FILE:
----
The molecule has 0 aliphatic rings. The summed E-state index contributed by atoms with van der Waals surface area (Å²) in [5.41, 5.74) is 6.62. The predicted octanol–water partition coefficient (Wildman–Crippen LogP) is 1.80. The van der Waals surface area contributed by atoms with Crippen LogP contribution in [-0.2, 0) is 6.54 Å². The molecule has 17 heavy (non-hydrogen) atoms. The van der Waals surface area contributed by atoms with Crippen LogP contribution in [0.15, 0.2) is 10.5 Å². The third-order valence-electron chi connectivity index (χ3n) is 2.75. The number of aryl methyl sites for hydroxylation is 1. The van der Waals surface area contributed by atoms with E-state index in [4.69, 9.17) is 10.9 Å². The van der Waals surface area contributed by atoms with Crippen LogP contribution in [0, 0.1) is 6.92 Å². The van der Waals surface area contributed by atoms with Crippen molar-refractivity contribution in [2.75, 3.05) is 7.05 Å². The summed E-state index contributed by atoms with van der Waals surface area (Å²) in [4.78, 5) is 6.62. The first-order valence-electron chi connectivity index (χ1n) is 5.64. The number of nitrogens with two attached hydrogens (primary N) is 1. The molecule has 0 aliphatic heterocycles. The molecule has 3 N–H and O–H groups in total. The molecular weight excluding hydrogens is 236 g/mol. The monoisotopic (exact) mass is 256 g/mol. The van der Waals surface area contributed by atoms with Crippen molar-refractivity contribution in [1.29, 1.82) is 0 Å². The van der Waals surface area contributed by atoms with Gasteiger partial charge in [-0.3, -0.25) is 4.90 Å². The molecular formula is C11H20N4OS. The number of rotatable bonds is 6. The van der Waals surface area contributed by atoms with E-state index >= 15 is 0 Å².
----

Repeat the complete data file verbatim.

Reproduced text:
The molecule has 0 aliphatic rings. The summed E-state index contributed by atoms with van der Waals surface area (Å²) in [5.41, 5.74) is 6.62. The predicted octanol–water partition coefficient (Wildman–Crippen LogP) is 1.80. The van der Waals surface area contributed by atoms with Crippen LogP contribution in [-0.2, 0) is 6.54 Å². The molecule has 17 heavy (non-hydrogen) atoms. The van der Waals surface area contributed by atoms with Crippen LogP contribution in [0.15, 0.2) is 10.5 Å². The third-order valence-electron chi connectivity index (χ3n) is 2.75. The number of aryl methyl sites for hydroxylation is 1. The van der Waals surface area contributed by atoms with E-state index in [4.69, 9.17) is 10.9 Å². The van der Waals surface area contributed by atoms with Crippen LogP contribution in [0, 0.1) is 6.92 Å². The van der Waals surface area contributed by atoms with Crippen molar-refractivity contribution in [2.75, 3.05) is 7.05 Å². The summed E-state index contributed by atoms with van der Waals surface area (Å²) in [4.78, 5) is 6.62. The first-order valence-electron chi connectivity index (χ1n) is 5.64. The number of nitrogens with two attached hydrogens (primary N) is 1. The molecule has 0 aliphatic heterocycles. The molecule has 3 N–H and O–H groups in total. The molecular weight excluding hydrogens is 236 g/mol. The monoisotopic (exact) mass is 256 g/mol. The van der Waals surface area contributed by atoms with Crippen molar-refractivity contribution in [1.29, 1.82) is 0 Å². The van der Waals surface area contributed by atoms with Gasteiger partial charge in [-0.3, -0.25) is 4.90 Å². The molecular formula is C11H20N4OS. The number of rotatable bonds is 6. The van der Waals surface area contributed by atoms with E-state index >= 15 is 0 Å².